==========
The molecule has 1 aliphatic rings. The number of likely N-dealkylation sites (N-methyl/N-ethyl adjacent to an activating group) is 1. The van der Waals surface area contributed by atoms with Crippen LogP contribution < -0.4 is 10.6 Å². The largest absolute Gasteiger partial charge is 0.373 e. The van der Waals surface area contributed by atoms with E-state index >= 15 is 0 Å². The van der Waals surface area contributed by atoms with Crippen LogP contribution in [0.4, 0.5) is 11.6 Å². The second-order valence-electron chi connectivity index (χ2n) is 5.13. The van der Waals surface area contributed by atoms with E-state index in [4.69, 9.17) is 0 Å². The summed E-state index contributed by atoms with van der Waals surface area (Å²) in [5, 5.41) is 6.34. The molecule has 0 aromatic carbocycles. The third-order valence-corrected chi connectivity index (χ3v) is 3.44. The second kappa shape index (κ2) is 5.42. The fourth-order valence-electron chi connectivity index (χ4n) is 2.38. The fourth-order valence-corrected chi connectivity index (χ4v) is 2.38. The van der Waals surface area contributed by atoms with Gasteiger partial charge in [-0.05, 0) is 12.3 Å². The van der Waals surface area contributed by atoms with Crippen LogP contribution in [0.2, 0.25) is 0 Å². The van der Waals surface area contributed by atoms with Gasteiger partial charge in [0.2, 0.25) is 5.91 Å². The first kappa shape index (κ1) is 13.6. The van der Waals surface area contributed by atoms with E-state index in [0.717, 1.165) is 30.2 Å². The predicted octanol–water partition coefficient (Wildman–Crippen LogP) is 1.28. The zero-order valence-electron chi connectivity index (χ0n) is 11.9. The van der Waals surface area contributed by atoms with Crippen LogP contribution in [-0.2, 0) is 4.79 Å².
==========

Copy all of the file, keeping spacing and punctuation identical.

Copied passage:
The molecule has 1 aliphatic rings. The number of likely N-dealkylation sites (N-methyl/N-ethyl adjacent to an activating group) is 1. The van der Waals surface area contributed by atoms with Crippen LogP contribution < -0.4 is 10.6 Å². The largest absolute Gasteiger partial charge is 0.373 e. The van der Waals surface area contributed by atoms with E-state index >= 15 is 0 Å². The van der Waals surface area contributed by atoms with Crippen LogP contribution in [0.4, 0.5) is 11.6 Å². The second-order valence-electron chi connectivity index (χ2n) is 5.13. The van der Waals surface area contributed by atoms with E-state index in [4.69, 9.17) is 0 Å². The summed E-state index contributed by atoms with van der Waals surface area (Å²) in [5, 5.41) is 6.34. The molecule has 0 aromatic carbocycles. The third-order valence-corrected chi connectivity index (χ3v) is 3.44. The second kappa shape index (κ2) is 5.42. The fourth-order valence-electron chi connectivity index (χ4n) is 2.38. The fourth-order valence-corrected chi connectivity index (χ4v) is 2.38. The van der Waals surface area contributed by atoms with Gasteiger partial charge in [-0.05, 0) is 12.3 Å². The van der Waals surface area contributed by atoms with Crippen LogP contribution in [0.2, 0.25) is 0 Å². The van der Waals surface area contributed by atoms with Gasteiger partial charge in [0.2, 0.25) is 5.91 Å². The first kappa shape index (κ1) is 13.6. The van der Waals surface area contributed by atoms with E-state index in [0.717, 1.165) is 30.2 Å². The predicted octanol–water partition coefficient (Wildman–Crippen LogP) is 1.28. The zero-order valence-electron chi connectivity index (χ0n) is 11.9. The van der Waals surface area contributed by atoms with Crippen LogP contribution in [-0.2, 0) is 4.79 Å².